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Sunday, September 30, 2018

Bespoke Music

It's something I truly find intriguing... like it goes on time-loop, century after century...

Sergiei Diaghilev and Coco Chanel funded Igor Stravinsky in Paris... Betty Freeman funded Harry Partch and John Cage... John Adams dedicated to her Nixon in China... Beethoven himself was funded back in 18th Century by Razumovskij for some string quartets.

Do you wish to get a glimpse of immaterial beauty, of truly portable and timeless art?

Commission to a composer a piece of music for your loved one or a birthday or an anniversary... a piece of music is forever!

Some ideas? Go at your local conservatory of music and get in touch with composing class director... do you wish to go WEB and international?

Contact the following sites: Birmingham Contemporary Music Group or New Music USA or Richard Thomas Foundation or Third Ear

A bespoke piece of music is such a cool and poetic way to celebrate someone or something and a way to reach immortality... or at least a scent of it.

Sunday, September 23, 2018

Keith Jarrett - La Fenice, out October 19th

Here’s the complete press release:
“This double album, long anticipated, presents Keith Jarrett’s concert at the Gran Teatro La
Fenice in Venice, from July 2006. The setting – one of Italy’s most famous classical venues –
may evoke some parallels with La Scala, the pianist’s much-loved 1995 recording, but each
of Jarrett’s solo performances is its own world, his protean creativity continually bringing
new forms to light. La Fenice (the phoenix) finds him channelling the flow of inspiration into
a suite of eight spontaneously created pieces referencing everything from the blues to
atonality. From the first flurry of notes, it is a consistently captivating journey. Between Part
VI and Part VII, Jarrett surprisingly but very touchingly segues into “The Sun Whose Rays”,
from Gilbert and Sullivan’s opera The Mikado.
Encores are the traditional tune “My Wild Irish Rose” (previously recorded by Jarrett on The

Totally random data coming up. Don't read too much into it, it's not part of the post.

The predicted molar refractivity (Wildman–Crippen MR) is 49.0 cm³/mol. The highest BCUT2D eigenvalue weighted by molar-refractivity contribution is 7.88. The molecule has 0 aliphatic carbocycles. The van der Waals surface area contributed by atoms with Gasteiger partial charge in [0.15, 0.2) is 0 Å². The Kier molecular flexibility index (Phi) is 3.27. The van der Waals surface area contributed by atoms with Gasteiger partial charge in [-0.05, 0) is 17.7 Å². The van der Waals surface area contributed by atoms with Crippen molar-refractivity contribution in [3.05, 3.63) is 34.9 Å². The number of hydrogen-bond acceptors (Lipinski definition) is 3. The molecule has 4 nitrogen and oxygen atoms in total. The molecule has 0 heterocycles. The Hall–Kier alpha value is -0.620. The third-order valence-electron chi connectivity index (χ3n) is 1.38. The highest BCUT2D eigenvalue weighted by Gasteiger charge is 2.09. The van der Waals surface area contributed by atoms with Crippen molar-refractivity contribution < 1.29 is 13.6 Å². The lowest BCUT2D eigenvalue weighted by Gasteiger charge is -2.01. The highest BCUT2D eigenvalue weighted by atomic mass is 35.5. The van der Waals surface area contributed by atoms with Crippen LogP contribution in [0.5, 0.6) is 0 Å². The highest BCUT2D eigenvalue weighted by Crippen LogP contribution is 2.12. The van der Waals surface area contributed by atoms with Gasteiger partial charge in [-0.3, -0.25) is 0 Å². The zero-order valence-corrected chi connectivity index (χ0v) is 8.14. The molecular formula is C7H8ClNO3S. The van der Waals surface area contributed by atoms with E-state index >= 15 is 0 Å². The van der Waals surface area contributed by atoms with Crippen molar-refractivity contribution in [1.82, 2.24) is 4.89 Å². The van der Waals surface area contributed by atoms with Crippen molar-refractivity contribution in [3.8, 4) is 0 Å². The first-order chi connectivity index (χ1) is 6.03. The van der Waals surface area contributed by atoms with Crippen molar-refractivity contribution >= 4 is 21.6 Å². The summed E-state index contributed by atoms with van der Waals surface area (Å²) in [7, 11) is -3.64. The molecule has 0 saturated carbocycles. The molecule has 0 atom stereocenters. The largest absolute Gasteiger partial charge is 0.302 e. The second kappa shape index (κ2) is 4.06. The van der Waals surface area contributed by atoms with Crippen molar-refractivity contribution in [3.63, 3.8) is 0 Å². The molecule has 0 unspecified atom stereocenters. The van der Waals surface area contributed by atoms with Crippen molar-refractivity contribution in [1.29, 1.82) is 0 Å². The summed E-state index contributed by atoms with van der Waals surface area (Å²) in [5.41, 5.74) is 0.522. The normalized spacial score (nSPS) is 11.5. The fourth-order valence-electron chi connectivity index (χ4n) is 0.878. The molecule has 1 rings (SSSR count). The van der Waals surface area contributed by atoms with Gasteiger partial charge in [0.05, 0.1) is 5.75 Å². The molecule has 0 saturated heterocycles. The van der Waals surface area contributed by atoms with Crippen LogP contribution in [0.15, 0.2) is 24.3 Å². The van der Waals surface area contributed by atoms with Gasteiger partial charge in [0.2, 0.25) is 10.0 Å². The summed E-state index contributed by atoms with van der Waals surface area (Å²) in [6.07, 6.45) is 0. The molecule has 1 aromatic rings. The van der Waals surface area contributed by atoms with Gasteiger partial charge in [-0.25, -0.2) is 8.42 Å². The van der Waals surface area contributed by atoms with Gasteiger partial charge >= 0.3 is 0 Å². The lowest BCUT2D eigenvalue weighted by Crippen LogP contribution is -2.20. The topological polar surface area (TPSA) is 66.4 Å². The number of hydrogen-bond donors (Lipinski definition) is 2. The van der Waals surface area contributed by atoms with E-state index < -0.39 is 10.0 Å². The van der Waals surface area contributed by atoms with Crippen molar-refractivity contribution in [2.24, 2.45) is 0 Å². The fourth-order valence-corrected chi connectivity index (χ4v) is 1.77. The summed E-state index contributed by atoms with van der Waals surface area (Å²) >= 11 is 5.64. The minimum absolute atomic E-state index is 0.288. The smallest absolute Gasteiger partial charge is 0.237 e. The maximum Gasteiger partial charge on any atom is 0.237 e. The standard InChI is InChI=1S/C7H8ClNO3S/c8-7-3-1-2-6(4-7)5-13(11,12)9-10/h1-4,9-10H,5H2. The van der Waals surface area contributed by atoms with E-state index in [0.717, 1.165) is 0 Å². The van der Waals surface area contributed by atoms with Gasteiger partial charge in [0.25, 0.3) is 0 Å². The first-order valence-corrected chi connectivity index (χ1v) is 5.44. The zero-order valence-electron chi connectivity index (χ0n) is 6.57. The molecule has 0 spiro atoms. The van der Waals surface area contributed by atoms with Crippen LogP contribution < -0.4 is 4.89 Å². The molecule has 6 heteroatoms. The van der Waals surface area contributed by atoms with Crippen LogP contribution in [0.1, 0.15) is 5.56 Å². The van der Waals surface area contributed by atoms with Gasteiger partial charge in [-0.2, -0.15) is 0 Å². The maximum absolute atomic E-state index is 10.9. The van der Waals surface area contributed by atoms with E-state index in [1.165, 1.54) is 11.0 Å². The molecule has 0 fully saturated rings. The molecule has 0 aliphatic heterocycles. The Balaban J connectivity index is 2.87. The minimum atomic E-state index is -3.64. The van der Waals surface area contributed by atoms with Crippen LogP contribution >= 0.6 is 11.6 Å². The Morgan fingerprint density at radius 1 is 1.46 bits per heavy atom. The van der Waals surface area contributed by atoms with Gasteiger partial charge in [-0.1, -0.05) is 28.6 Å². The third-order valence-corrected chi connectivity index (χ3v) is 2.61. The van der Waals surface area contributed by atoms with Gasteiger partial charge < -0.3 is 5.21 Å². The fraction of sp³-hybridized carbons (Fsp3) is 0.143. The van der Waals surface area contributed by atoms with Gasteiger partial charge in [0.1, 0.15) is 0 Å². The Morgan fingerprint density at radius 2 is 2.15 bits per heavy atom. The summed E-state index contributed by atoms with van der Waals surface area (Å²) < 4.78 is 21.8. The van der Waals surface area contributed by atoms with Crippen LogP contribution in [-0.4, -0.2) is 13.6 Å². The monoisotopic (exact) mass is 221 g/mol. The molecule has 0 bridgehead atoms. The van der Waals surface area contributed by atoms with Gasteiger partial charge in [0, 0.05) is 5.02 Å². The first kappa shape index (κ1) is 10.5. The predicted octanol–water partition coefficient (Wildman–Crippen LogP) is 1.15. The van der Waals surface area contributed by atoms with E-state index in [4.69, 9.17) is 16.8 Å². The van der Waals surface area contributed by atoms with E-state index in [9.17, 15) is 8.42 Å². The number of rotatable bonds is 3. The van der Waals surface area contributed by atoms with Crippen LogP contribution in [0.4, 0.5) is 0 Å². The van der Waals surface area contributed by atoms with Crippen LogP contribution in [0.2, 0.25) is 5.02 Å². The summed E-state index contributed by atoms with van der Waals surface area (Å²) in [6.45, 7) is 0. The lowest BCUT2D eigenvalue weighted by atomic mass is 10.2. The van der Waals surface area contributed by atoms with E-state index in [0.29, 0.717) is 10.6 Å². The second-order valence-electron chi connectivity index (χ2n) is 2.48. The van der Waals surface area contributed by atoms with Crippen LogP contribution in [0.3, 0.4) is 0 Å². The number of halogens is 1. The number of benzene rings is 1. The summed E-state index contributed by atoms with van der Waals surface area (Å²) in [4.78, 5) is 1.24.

Melody At Night With You), the timeless standard “Stella By Starlight”, which the trio with
Gary Peacock and Jack DeJohnette often played (see for instance the albums Standards Live
and Yesterdays). The concert ends with a tender version of Keith’s tune “Blossom”, first
heard on the Belonging album with Jan Garbarek, Palle Danielsson and Jon Christensen back
in 1974.

La Fenice could be considered the culmination point of a series of solo concerts that began
the previous September with the The Carnegie Hall Concert. Reviewing that performance,
Fred Kaplan of The Absolute Sound wrote: “His concert pieces, all pure improvisations, are
models of economy, themes stated, explored, varied on, departed from, returned to, done –
and gripping from start to finish. The encores were similarly taut – and lyrical and gorgeous.”
Release of the Venice concert is timely. The 62nd International Festival of Contemporary
Music of the Biennale di Venezia has honoured Keith Jarrett with its Golden Lion for
Lifetime Achievement. It’s the first time that a “jazz” musician has received this award,
which has previously been given to contemporary composers including, in recent decades,
Luciano Berio, Pierre Boulez, György Kurtág, Helmut Lachenmann, Sofia Gubaidulina and
Steve Reich. Of course, there is more than one way to be a contemporary composer, as Keith
Jarrett eloquently illustrates on La Fenice, shaping his musical structures in real time.”
The tracklist is as follows:
CD 1
  1. Part I (17:44)
  2. Part II (3:26)
  3. Part III (9:47)
  4. Part IV (7:15)
  5. Part V (6:36)
CD 2
  1. Part VI (13:32)
  2. The Sun Whose Rays (4:22)
  3. Part VII (5:30)
  4. Part VIII (7:15)
  5. My Wild Irish Rose (7:03)
  6. Stella By Starlight (6:33)
  7. Blossom (8:35)
Thanks to Ziad, Stephen, Jan, Heino, Matthias, and Christoph for sending me information about this release.
Update (September 22, 2018). “The Sun Whose Rays” is already available from streaming platforms such as Deezer or Spotify. Thanks to Gabriele for the link!

Sunday, September 16, 2018

Disk of the Month - Steve Tibbets - Life of (ECM 2018)

I've always been - as far as I remember - a loyal fan of Steve Tibbets and own ALL his discs and disks, including the elusive first, private pressing of Yr, his first one.

This "Life of" comes after a long hiatus of 8 years from the previous one... BUT the wait with Steve and his long.time music partner Marc Anderson on assorted percussions is always worthwhile.

I'll leave to Steve's words the description and background of the album in the making...

Steve with his trusty Martin D12-20... amazing pix.